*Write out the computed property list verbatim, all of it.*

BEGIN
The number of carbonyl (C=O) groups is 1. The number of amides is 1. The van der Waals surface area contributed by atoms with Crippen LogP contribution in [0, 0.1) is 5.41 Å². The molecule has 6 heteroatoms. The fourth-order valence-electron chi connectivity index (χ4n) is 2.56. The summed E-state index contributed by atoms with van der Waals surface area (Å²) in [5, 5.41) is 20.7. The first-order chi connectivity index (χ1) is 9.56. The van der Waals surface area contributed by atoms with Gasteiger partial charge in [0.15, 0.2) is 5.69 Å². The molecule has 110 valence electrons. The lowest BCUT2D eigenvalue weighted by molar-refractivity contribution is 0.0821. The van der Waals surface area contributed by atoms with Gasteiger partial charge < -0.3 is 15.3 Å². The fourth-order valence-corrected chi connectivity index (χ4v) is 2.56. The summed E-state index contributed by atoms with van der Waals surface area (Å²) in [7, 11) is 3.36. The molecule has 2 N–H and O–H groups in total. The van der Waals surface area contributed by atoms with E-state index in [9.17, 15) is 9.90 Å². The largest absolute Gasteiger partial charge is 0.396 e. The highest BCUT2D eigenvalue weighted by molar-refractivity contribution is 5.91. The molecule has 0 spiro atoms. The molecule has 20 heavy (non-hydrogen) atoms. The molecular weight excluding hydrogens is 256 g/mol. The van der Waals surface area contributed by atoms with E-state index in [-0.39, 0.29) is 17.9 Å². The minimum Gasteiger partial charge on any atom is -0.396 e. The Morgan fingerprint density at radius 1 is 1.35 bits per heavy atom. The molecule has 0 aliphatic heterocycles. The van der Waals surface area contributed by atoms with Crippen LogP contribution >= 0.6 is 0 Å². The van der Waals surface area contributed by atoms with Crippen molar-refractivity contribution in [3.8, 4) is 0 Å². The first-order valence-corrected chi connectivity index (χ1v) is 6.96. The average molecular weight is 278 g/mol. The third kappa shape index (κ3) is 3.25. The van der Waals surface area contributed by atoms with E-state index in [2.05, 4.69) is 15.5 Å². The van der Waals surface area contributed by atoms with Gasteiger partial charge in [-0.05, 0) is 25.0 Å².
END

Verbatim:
The number of carbonyl (C=O) groups is 1. The number of amides is 1. The van der Waals surface area contributed by atoms with Crippen LogP contribution in [0, 0.1) is 5.41 Å². The molecule has 6 heteroatoms. The fourth-order valence-electron chi connectivity index (χ4n) is 2.56. The summed E-state index contributed by atoms with van der Waals surface area (Å²) in [5, 5.41) is 20.7. The first-order chi connectivity index (χ1) is 9.56. The van der Waals surface area contributed by atoms with Gasteiger partial charge in [0.15, 0.2) is 5.69 Å². The molecule has 110 valence electrons. The lowest BCUT2D eigenvalue weighted by molar-refractivity contribution is 0.0821. The van der Waals surface area contributed by atoms with Gasteiger partial charge < -0.3 is 15.3 Å². The fourth-order valence-corrected chi connectivity index (χ4v) is 2.56. The summed E-state index contributed by atoms with van der Waals surface area (Å²) in [7, 11) is 3.36. The molecule has 2 N–H and O–H groups in total. The van der Waals surface area contributed by atoms with E-state index in [9.17, 15) is 9.90 Å². The largest absolute Gasteiger partial charge is 0.396 e. The highest BCUT2D eigenvalue weighted by molar-refractivity contribution is 5.91. The molecule has 0 spiro atoms. The molecule has 20 heavy (non-hydrogen) atoms. The molecular weight excluding hydrogens is 256 g/mol. The van der Waals surface area contributed by atoms with E-state index in [-0.39, 0.29) is 17.9 Å². The minimum Gasteiger partial charge on any atom is -0.396 e. The Morgan fingerprint density at radius 1 is 1.35 bits per heavy atom. The molecule has 0 aliphatic heterocycles. The van der Waals surface area contributed by atoms with Crippen LogP contribution >= 0.6 is 0 Å². The van der Waals surface area contributed by atoms with Crippen molar-refractivity contribution in [3.8, 4) is 0 Å². The first-order valence-corrected chi connectivity index (χ1v) is 6.96. The average molecular weight is 278 g/mol. The third kappa shape index (κ3) is 3.25. The van der Waals surface area contributed by atoms with E-state index in [2.05, 4.69) is 15.5 Å². The van der Waals surface area contributed by atoms with Gasteiger partial charge in [-0.05, 0) is 25.0 Å².